If you’re anything like me, you probably started the day by recognizing that the start of a new work week had indeed arrived and then immediately began shaking your fists at the sky in anger. Monday is rarely anyone’s favorite day, and from what I have seen firsthand it feels safe to say it’s the one day of the week some people outright hate. I guess to them the arrival of the work week symbolizes the end of their quote/unquote freedom, and as a result they head into the office/factory/restaurant/store with a negative outlook already on their mind. This leads to bad attitudes, which only makes the experience of being at work worse, and for some reason it also seems to make time slow to a crawl. We’re not about that life, and we hope this post can do the same you that the song contained within it did for us.
I started college in the fall of 2006, which was less than a year after the world experienced the boom of Social Media and we began to recognize the interconnectivity of our lives with technology. Things seemed slower then. Maybe they were, in fact. There was no Twitter, the popularity of texting was still in its infancy, and the careers of young entertainers were still largely developed from gig to gig on the open road. There were one or two Myspace success stories, of course, but most artists were still trying their best to build a fervent following from their hometown out.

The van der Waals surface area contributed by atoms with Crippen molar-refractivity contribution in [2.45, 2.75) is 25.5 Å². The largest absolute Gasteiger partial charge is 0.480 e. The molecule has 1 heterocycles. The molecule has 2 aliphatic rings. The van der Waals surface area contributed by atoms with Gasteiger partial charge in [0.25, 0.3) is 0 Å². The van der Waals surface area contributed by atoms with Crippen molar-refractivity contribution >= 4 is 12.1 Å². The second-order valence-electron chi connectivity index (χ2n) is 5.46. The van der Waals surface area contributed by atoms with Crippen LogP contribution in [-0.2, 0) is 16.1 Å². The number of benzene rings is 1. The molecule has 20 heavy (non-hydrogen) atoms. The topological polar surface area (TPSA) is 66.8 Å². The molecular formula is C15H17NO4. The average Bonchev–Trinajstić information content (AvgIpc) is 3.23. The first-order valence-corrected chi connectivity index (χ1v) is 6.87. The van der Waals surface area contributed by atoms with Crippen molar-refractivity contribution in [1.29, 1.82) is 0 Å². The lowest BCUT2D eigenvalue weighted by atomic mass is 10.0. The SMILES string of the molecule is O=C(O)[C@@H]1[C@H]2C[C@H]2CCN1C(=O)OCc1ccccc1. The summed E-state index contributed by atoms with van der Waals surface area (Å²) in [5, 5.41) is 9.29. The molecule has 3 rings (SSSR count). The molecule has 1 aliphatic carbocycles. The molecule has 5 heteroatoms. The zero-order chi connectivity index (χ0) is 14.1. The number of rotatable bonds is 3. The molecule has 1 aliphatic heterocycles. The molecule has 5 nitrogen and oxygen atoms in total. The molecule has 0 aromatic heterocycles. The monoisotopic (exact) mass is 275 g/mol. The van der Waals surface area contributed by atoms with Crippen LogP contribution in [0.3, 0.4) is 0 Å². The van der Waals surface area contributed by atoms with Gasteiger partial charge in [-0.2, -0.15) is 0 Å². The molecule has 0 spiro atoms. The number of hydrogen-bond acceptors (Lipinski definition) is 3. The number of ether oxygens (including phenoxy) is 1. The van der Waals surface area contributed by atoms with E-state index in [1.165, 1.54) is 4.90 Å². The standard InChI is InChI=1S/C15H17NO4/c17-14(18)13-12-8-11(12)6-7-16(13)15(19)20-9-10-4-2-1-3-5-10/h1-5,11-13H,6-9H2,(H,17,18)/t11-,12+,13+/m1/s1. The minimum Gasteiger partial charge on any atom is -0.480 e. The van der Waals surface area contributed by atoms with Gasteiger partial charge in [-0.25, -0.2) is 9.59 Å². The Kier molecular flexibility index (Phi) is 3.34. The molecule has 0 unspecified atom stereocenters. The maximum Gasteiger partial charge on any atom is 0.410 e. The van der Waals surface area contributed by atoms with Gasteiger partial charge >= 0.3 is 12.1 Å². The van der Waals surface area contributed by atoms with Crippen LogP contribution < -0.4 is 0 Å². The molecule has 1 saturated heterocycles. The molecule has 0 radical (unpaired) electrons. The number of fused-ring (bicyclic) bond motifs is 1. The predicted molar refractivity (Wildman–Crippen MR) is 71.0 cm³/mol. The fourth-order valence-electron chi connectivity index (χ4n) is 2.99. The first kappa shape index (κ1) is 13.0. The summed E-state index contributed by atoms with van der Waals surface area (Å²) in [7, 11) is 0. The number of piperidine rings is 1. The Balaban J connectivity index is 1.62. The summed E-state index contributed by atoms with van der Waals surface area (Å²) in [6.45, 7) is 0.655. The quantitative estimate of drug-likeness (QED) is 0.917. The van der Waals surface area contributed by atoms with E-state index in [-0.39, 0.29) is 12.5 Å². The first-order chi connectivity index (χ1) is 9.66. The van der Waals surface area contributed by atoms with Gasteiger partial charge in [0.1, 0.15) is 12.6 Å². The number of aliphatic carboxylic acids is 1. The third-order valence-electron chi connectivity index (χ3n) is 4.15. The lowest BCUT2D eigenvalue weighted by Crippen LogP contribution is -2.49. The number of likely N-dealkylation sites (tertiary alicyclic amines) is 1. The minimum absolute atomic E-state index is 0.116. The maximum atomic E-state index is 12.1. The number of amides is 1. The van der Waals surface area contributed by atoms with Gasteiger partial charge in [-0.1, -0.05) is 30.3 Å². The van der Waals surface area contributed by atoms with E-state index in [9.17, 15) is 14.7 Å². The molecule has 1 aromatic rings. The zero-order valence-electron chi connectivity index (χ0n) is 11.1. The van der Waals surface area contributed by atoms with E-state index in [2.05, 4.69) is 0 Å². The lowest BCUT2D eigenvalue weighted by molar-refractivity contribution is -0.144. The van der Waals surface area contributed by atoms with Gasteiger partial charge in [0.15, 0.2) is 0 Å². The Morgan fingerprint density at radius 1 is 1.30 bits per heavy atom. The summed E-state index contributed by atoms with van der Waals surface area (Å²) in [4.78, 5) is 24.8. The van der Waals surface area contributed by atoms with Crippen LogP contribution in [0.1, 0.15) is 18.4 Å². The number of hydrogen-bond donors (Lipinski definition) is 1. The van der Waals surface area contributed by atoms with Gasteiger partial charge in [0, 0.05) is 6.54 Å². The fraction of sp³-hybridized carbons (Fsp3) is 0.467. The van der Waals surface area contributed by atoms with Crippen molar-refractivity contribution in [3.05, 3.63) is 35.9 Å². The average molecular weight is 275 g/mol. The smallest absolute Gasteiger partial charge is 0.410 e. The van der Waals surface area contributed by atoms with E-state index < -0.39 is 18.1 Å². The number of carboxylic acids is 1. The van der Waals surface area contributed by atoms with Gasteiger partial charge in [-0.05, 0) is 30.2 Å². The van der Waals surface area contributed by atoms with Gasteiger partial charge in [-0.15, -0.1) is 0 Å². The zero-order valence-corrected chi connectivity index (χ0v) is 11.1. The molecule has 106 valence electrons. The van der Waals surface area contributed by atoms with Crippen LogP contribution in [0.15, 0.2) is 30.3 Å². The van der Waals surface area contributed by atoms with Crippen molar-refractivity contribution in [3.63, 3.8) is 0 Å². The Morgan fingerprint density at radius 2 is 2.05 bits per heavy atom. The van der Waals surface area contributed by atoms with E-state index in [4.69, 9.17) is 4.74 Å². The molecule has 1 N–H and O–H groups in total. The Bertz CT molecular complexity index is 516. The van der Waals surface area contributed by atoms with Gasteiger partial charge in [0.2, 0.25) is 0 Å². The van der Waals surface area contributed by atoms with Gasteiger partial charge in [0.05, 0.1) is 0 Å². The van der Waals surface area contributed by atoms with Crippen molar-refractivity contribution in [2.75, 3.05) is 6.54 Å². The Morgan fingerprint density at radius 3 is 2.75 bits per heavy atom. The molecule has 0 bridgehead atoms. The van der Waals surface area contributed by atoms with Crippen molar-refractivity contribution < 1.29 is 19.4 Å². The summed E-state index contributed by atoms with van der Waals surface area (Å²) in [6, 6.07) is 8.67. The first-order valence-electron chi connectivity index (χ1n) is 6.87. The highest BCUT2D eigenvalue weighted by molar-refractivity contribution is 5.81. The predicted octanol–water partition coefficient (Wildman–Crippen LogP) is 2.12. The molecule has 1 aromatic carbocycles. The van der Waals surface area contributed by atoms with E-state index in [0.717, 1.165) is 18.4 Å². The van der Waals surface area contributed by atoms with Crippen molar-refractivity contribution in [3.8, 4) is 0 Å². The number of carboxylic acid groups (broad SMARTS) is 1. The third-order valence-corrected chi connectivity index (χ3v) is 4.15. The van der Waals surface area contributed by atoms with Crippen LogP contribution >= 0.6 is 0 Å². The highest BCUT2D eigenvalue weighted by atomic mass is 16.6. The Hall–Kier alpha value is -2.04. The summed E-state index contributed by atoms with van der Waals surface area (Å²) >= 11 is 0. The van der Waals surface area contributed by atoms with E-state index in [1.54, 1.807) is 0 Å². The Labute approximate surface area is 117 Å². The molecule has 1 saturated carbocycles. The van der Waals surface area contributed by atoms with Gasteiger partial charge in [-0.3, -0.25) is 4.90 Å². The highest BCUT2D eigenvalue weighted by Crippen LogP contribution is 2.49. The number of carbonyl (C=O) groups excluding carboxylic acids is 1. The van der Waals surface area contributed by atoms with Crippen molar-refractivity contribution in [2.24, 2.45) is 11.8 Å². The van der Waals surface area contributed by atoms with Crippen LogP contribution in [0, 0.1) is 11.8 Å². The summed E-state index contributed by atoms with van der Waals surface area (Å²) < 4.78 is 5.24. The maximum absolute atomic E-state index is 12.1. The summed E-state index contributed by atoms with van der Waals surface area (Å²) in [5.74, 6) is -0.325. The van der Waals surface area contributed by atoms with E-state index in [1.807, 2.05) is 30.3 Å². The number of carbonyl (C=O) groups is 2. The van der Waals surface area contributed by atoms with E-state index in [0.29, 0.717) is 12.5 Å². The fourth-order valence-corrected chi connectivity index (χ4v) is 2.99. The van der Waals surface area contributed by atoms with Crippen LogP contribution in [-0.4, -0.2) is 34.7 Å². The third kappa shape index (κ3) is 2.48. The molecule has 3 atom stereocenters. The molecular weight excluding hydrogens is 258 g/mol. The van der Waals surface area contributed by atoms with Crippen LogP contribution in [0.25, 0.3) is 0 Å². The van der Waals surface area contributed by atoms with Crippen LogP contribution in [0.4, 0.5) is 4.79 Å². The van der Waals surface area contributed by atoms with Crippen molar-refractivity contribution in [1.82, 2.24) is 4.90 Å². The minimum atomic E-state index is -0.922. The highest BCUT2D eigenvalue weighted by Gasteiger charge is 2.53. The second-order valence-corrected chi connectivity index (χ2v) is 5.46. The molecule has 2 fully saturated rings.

Sometimes I think I liked those days more, if only because it allowed artists a little more time to develop their sound and presence before being thrust upon the world at large. Before the age of social media, a bad show was just a bad show. You did your best, and if people weren’t into it everyone would shake their heads and go home wishing things had gone better. It was tough, but it a lot was better than having someone tape that show and post video of it, in full 1080p HD, to YouTube before you even pull out of the venue parking lot. That kind of thing can tarnish an artist’s reputation before they should even be at a point where live show reputation matters a great deal. Not everyone is an arena ready headliner from the moment they pick up a guitar, but for whatever reason the age of immediacy that followed the rise of social media has created a culture that demands perfection from day one, despite several hundred years of human experience and history that tell us most of the greatest creative minds of all time were also, on occasion, absolute disasters.